A windscreen at the bow and a vertical stem are used to reduce propulsion resistance, while fuel efficiency is improved by employing MHI's proprietary energy-saving system technology combing high-efficiency propellers and high-performance rudders with reduced resistance. 

The main engine is a high-performance dual-fuel engine that can use both methanol and A heavy fuel oil, reducing CO2 emissions by more than 10% compared to ships with the same hull and powered by fuel oil, contributing to a reduced environmental impact. 

In the future, the use of green methanol(2) may lead to further reduction in CO2 emissions, including throughout the lifecycle of the fuel. Methanol-fueled RORO ships have already entered into service as ocean-going vessels around the world, but this is the first construction of coastal vessels for service in Japan.

In addition, the significant increase in vehicle loading capacity and transport capacity per voyage compared to conventional vessels will provide greater leeway in the ship allocation schedule, securing more holiday and rest time for the crew, thereby contributing to working style reforms.

Mitsubishi Shipbuilding, to address the growing needs from the modal shift in marine transport against the backdrop of CO2 reductions in land transportation, labor shortages, and working style reforms, will continue to work with its business partners to provide solutions for a range of societal issues by building ferries and RORO vessels with excellent fuel efficiency and environmental performance that contribute to stable navigation for customers.

 

Photo credit: Mitsubishi Shipbuilding
Published: 20 June, 2024

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Methanol

Maersk and Nike to christen methanol-fuelled boxship at Port of Los Angeles in August

Powered by methanol for its maiden voyage and capable of carrying more than 16,000 containers, the vessel will get its new name at a private ceremony at Port of Los Angeles Outer Harbor.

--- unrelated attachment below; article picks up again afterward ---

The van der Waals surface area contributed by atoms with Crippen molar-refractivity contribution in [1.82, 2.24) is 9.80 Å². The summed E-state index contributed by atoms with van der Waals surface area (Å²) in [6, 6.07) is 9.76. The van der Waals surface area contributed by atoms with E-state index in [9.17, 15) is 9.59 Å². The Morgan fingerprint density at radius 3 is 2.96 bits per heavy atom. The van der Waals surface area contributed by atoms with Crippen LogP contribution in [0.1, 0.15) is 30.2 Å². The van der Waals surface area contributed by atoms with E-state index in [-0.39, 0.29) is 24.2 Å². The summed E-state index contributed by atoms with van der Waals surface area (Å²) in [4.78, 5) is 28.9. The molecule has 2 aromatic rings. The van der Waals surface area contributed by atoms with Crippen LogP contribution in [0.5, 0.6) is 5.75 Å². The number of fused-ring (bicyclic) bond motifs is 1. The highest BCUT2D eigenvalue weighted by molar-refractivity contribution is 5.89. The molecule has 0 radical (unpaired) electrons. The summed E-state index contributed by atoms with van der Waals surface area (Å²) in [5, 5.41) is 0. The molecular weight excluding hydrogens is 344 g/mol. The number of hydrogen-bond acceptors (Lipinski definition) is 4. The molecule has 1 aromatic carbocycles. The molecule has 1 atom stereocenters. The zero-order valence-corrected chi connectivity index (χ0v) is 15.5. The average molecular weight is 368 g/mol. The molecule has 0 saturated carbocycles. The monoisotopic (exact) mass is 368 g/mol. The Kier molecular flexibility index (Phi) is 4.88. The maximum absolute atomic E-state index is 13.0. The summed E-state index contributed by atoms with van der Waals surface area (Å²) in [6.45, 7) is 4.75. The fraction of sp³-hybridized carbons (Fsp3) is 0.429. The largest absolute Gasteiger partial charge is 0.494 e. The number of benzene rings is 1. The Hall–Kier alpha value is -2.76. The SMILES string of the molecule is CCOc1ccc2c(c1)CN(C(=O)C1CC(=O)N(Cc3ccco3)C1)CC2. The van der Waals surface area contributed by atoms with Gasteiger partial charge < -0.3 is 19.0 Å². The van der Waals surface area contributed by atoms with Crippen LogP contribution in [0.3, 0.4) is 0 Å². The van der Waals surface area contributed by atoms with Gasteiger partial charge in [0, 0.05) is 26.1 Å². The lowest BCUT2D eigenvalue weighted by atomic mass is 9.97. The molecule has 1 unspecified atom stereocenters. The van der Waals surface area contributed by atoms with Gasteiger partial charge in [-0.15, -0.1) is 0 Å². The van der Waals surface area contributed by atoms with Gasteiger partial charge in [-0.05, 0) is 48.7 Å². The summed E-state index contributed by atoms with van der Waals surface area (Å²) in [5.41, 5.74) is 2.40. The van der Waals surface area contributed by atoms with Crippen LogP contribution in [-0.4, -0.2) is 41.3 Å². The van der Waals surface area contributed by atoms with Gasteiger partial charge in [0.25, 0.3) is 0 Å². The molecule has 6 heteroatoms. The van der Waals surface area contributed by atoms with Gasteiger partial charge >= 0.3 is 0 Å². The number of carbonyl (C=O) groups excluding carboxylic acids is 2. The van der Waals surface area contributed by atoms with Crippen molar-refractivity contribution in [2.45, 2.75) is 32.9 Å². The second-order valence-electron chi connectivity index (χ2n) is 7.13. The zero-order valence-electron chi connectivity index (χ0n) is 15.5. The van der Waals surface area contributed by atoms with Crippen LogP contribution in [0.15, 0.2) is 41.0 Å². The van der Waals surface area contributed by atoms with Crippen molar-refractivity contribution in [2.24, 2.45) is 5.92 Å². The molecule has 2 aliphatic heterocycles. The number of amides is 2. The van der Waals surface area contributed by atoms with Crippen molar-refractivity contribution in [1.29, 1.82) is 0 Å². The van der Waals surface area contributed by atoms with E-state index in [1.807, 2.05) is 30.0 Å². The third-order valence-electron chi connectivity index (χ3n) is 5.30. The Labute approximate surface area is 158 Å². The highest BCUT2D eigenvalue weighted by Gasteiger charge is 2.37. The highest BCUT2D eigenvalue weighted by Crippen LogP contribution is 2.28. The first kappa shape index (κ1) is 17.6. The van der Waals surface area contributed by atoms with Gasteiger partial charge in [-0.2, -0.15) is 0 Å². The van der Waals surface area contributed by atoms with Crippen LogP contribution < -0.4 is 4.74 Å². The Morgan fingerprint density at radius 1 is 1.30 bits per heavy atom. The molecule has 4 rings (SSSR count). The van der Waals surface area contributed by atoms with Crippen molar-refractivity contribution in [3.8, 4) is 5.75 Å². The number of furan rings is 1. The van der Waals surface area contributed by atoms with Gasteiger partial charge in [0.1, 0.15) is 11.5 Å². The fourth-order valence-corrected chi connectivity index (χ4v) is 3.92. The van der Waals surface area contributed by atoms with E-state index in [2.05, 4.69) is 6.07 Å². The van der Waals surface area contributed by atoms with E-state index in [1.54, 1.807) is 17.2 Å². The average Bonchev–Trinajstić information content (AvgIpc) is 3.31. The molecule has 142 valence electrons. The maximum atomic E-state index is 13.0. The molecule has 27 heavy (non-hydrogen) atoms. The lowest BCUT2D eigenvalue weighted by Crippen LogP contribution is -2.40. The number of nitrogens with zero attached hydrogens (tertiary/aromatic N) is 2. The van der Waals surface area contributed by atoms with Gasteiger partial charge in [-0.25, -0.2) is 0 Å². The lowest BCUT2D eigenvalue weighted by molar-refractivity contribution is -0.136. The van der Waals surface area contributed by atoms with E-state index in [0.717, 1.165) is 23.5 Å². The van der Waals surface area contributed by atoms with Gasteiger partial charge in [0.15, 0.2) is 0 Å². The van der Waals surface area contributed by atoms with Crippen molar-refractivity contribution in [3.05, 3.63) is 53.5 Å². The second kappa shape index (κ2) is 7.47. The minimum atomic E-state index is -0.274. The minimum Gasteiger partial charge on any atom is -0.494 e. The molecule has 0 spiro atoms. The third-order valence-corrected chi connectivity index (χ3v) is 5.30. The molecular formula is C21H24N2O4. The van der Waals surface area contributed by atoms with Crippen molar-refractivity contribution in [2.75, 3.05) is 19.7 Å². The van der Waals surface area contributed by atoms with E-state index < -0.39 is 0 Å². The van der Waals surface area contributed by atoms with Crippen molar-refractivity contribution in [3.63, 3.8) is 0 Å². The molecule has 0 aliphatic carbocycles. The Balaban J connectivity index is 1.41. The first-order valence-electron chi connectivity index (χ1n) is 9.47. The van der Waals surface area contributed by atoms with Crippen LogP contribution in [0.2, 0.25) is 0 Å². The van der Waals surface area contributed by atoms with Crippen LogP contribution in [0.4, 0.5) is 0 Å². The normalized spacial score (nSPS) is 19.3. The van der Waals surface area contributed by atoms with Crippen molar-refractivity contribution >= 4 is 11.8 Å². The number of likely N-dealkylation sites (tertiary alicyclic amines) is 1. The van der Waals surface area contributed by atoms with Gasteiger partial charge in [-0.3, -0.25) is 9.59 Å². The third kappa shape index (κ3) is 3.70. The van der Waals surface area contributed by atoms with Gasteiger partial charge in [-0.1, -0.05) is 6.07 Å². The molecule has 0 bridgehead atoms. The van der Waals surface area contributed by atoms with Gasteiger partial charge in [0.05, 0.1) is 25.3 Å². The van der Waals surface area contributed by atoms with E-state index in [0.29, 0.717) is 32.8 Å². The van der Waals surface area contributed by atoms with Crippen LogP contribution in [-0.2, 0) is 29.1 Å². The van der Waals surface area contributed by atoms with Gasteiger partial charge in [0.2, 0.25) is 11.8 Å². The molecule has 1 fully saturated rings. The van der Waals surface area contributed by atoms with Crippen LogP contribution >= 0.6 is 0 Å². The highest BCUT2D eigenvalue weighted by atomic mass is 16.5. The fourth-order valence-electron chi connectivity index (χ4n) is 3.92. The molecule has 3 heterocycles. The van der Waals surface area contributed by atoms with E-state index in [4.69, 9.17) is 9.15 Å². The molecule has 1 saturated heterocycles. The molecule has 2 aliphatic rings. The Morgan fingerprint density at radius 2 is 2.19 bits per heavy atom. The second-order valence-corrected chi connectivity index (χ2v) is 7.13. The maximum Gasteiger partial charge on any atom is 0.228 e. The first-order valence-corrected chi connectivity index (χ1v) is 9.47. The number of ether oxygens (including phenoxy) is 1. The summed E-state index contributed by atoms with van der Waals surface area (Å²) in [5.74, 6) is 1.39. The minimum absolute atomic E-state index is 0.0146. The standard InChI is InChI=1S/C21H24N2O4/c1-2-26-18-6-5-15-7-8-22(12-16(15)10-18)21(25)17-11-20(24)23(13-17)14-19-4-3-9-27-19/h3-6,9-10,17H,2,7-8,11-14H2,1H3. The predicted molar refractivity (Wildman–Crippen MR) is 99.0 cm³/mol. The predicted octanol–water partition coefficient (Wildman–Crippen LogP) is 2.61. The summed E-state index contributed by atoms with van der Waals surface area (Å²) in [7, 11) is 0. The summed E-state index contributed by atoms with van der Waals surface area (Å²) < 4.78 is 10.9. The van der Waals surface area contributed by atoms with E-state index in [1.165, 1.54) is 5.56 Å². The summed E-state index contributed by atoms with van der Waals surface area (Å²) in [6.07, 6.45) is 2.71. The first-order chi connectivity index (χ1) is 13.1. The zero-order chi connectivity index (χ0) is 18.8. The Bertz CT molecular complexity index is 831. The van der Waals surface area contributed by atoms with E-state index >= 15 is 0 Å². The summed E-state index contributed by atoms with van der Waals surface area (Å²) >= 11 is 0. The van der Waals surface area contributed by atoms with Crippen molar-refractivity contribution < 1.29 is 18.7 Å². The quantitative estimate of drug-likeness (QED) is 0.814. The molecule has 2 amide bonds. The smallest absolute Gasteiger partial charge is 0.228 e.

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Maersk

A.P. Moller – Maersk (Maersk) on Wednesday (19 June) said it will be christening one of the world’s first methanol-enabled vessels when it arrives in Los Angeles this August.

The firm invited the public to go aboard the container ship in Los Angeles.

Powered by methanol for its maiden voyage and capable of carrying more than 16,000 containers (TEU), the vessel will get its new name at a private ceremony at the Port of Los Angeles Outer Harbor on Tuesday, August 27. 

Maersk’s CEO Vincent Clerc will be on hand, alongside special guest speakers from Nike and leading state and local officials. Nike is a partner in the name-giving event.

“Nike is committed to protecting the future of sport and we leverage science-based targets to guide us through our Move to Zero journey,” said Venkatesh Alagirisamy, Nike Chief Supply Chain Officer.

“Operating one of the largest supply chains in the world, we have a responsibility to advance the innovation and use of more sustainable methods that get us closer to zero carbon and zero waste. By working with suppliers like Maersk, who share our commitment to sustainability, we are scaling our use of biofuels in ocean transportation, our main first-mile delivery channel.”

“This event is not only an opportunity to celebrate a remarkable engineering achievement, but the chance to highlight that we can navigate towards more sustainable supply chains if we work together,” said Charles van der Steene, Regional President for Maersk North America.

On Wednesday, August 28, Maersk invites the public to tour the 350-meter-long vessel, which will be sailing from Asia. Visitors will be able to see the Sailors’ living quarters and even stand on the bridge from where the captain controls the vessel. Public tours will require visitors register for a free ticket via an online registration site that will be activated and announced in August.

This is the fifth container vessel in Maersk’s fleet that can sail on green methanol bunker fuel.

 

Photo credit: A.P. Moller – Maersk
Published: 20 June, 2024